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IRA Champs: Huskies, Big Red, and Bison
Saturday, June 2, 2007
Ed Hewitt,
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Huskies take V8 and Ten Eyck

row2k spoke to the coaches of each IRA winning crew after the racing; rather than pundit-ify and analysize too much, we'll take it race by race more or less straight from lakeside.

Men's Eight
If you think winning the national championship in rowing isn't a big deal in Seattle, think again; how many other programs would allow the hijacking of the front page of their entire athletic department Web site with a photo of an IRA-winning rowing crew? Check it out at

Washington won their first IRA title and completed their first undefeated season since 1997 today, and took their first Ten Eyck points trophy since 1970, after winning the national men's eights title with a powerful, commanding, and almost workaday performance; they didn't make it quite look easy, but neither did it ever really seem in doubt. And it's not like there wasn't a race right behind them; the race for the medals resulted in a dead heat for second between Stanford and Harvard (check out the photo finish shot here, posted in a large size for better viewing), a hair under one second behind Washington. Brown was only 0.8 second behind them, followed by Cal and Princeton; this was a fantastic men's eight final.

Washington coach Bob Ernst:

On the outcome of the race:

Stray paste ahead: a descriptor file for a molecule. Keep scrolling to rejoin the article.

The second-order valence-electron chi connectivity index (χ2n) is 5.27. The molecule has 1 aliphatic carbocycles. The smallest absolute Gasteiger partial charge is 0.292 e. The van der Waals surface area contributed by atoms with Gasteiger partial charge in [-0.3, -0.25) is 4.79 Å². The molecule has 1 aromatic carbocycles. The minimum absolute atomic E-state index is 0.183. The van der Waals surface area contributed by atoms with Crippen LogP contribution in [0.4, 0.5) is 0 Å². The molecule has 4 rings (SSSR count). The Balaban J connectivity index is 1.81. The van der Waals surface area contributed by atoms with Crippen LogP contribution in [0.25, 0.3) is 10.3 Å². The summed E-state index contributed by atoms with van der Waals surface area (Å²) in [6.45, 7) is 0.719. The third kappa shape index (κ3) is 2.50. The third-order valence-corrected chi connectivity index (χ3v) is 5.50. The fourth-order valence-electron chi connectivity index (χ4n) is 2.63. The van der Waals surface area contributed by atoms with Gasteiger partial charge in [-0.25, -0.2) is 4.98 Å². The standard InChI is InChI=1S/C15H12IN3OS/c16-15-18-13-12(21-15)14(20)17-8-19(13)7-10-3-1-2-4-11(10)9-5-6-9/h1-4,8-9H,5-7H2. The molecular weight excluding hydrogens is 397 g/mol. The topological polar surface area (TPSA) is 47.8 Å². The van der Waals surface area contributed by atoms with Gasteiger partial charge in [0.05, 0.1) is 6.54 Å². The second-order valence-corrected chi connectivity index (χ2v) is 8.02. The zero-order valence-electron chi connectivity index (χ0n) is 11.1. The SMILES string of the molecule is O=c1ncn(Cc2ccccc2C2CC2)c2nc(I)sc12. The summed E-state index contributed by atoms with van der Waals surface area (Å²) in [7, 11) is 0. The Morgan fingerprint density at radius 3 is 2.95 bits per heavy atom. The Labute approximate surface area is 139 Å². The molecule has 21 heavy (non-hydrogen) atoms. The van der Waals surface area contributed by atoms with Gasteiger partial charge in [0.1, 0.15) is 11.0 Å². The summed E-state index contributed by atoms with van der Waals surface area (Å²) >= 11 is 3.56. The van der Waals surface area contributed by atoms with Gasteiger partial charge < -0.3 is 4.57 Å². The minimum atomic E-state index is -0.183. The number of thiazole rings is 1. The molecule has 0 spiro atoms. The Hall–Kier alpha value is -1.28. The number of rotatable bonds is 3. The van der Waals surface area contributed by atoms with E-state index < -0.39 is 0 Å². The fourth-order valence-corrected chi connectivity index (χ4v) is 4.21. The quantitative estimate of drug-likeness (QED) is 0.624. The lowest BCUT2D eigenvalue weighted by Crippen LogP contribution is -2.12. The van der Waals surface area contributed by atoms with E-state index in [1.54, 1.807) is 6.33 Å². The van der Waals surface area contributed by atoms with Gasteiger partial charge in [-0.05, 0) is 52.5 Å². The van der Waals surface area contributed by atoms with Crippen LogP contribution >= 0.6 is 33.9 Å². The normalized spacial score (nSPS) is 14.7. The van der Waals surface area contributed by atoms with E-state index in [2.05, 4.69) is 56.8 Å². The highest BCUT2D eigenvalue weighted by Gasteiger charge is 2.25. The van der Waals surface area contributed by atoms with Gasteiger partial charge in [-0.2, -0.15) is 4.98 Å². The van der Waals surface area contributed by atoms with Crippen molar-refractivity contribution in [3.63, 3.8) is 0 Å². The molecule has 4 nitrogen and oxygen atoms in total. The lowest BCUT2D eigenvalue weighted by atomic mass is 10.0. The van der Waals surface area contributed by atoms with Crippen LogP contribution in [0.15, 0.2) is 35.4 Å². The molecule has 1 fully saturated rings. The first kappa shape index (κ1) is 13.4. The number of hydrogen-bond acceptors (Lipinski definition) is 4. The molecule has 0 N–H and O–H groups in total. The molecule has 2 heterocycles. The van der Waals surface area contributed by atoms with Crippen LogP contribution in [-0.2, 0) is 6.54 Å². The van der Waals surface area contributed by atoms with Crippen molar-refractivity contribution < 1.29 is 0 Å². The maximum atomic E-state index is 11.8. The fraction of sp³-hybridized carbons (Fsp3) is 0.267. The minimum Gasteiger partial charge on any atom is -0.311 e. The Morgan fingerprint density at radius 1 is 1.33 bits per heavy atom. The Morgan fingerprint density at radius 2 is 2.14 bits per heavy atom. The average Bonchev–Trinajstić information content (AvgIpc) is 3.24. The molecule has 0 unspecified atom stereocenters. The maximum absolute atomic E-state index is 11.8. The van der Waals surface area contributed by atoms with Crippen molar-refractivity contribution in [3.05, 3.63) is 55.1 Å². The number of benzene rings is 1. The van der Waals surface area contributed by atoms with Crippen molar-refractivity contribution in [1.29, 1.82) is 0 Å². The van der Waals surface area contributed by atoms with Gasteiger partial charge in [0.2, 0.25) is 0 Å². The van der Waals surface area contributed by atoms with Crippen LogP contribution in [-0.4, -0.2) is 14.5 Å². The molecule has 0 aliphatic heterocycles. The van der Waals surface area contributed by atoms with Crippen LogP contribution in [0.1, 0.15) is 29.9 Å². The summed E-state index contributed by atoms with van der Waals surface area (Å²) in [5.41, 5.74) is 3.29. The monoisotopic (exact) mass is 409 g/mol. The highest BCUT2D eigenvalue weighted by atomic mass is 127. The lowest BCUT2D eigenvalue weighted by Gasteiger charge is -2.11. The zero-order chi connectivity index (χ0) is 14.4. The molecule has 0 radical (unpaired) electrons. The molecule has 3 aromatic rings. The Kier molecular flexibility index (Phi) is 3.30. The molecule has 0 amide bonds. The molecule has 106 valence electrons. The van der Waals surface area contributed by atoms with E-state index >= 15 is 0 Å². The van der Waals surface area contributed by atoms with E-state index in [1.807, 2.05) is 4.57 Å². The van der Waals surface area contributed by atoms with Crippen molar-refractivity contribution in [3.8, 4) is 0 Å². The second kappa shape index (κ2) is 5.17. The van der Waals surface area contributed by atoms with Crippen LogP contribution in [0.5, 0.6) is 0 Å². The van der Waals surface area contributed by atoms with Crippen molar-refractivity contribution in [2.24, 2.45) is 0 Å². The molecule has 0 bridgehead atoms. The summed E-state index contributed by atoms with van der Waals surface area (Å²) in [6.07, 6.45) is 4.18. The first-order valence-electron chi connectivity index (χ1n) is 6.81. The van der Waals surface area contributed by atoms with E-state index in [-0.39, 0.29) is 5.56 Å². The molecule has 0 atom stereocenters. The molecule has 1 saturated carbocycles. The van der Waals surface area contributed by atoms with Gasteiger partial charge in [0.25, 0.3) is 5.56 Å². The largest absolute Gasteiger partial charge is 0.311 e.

This field is really outstanding. It's really hard to win this race. Having everybody here now is just awesome. Harvard, Yale, everyone; you gotta be really good to win this thing.

The crew wasn't really pushed all weekend until the final; were you confident they had the extra gear to win the race?
They're just race dawgs; I knew if it came down to the last 300 meters they were going to win. Honestly I thought the varsity guys had it pretty much under control. They were rowing our race on our pace, and I knew if it came down to the last 300 meters we could win it. They had to hold Cal off at the Pac-10s in the last 500 meters, and they are really good in those last 300 meters.

Is this a veteran crew?
There are four sophomores, two seniors in the varsity, and one senior in the JV. Some of the guys will take the year off for the Olympic team next year, so it will be a whole new look. But I'm glad the jays are doing so well; the only senior in that boat is the bowman.

Did you feel any pressure from being tapped to win this last winter?
Not really. It's fun coaching these guys every day. They come to practice ready to win this race every day.

Question from a local reporter: Is this a statement for west coast rowing?